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India issues redemption guidelines

If you’ve ever wondered about how to redeem worn-out coins or bank notes, don’t feel you are alone. It has been so difficult to redeem damaged and heavily circulated currency in India that their central bank has recently published guidelines meant for banks as well as consumers to follow.

A recently released Reserve Bank of India master circular presented guidelines to banks as well as a warning against refusing to accept legal tender currency. Among other things, the circular demands banks post a message that the banks will accept coins and bank notes that need to be recycled.

According to the circular, “All designated bank branches are required to display at their branch premises, at a prominent place, a board indicating the availability of note exchange facility with the legend, ‘Mutilated Notes Are Accepted And Exchanged Here.’ Banks should ensure that all their designated branches undertake note exchange business.”

The central bank didn’t stop there. All central bank branch offices were directed to accept coins of all denominations for either exchange or for deposit. Lower denomination coins may be accepted by weight rather than by count, while other coins can be accepted in what is described as “polythene sachets” of 100 coins each or more. This, according to RBI information, is for the convenience of the cashiers as well as the bank client.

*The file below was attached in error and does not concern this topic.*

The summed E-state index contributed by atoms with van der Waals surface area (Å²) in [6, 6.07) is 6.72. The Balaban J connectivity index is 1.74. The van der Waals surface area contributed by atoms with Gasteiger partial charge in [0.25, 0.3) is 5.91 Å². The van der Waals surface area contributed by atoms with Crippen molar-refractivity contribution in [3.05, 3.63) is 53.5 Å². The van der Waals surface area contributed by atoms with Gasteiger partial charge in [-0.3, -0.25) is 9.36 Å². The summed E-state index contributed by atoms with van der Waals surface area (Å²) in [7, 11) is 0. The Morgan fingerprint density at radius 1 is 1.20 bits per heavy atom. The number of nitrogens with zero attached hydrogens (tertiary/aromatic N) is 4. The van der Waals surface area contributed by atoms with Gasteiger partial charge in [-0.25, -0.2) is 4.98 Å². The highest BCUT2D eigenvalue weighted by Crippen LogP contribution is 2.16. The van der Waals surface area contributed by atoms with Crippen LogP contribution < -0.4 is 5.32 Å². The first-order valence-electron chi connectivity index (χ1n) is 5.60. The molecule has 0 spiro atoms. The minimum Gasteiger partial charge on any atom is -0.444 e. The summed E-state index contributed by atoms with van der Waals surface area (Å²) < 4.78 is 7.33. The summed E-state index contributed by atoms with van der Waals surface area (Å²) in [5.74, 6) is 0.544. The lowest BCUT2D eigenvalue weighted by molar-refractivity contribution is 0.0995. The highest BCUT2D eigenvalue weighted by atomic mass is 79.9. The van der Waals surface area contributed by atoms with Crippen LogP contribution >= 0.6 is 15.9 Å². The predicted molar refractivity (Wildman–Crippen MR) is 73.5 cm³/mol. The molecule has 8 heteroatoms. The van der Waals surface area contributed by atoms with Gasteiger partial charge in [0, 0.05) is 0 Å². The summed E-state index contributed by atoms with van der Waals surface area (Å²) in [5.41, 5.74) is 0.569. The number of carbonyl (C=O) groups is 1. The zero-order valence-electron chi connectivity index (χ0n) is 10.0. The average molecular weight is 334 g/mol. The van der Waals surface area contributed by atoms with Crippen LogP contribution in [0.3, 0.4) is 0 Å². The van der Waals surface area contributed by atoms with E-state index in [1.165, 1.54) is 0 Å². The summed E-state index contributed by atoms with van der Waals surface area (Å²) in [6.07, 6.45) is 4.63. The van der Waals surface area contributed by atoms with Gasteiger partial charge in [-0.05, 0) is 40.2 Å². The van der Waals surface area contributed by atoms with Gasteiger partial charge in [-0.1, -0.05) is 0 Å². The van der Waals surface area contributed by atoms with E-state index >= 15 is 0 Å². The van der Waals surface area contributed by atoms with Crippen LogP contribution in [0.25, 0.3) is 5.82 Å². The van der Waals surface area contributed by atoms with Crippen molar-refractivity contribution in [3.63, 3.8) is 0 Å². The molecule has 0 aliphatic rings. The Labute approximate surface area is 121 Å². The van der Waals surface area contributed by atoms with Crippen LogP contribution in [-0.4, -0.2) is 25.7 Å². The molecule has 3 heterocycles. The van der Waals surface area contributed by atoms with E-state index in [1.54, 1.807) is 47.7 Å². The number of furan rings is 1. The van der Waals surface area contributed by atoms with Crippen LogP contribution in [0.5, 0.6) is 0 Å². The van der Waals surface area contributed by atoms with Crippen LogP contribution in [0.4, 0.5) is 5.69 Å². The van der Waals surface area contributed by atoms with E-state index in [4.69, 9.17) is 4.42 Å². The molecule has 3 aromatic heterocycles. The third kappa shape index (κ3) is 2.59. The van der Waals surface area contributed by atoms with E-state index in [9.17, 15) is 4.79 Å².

According to the new bank guidelines, low denomination coins now being withdrawn from circulation should be packed separately and by metal composition. This includes aluminum composition 5-, 10- and 20-paise coins; aluminum-bronze and stainless steel 10 paise; and copper-nickel 25 and 50 paise and 1, 2 and 5 rupees. “In case of large variation of weight, counting machines may be used.”

Guidelines for redeeming bank notes fall into categories of soiled and cut; mutilated; or “extremely brittle, burnt, charred, or stuck up” notes.

Soiled and cut notes can’t be cut into more than two pieces with “no essential feature of the note” missing. “These unfit notes shall, in no case, be issued to the public as reissuable notes but shall be deposited in currency chests for onward transmission to RBI offices as chest remittances.”

According to the RBI, “A mutilated note is a note of which a portion is missing or which is composed of pieces. Mutilated notes may be presented either at Issue Offices of [the] RBI or designated bank branches of commercial banks.”

The guidelines continue, “Notes which have turned extremely brittle or badly burnt, charred, or inseparably stuck up together and therefore cannot withstand normal handling shall not be accepted by the branches for exchange. Instead, the holders may be advised to tender these notes to the concerned Issue Offices where they will be adjudicated under a special procedure.”

The RBI explained why all these guidelines are now necessary. According to the Reserve Bank of India Act 1934 (Section 28 with Section 58), “No person is entitled as a right to recover from the Government of India or RBI the value of any lost, stolen, mutilated, or imperfect currency note of the GOI or bank note.”

The same law allows refunds as “a matter of grace.” Under RBI (Note Refund) Rules, 1975 (as amended up to 1980) for the benefit and convenience of public, all currency chest branches have been delegated powers for exchange of torn/mutilated/defective notes.

Redemption of well-worn or mutilated coins and bank notes has been an ongoing concern in India, with many banks refusing to accept such currency.

 

This article was originally printed in World Coin News. >> Subscribe today.

 

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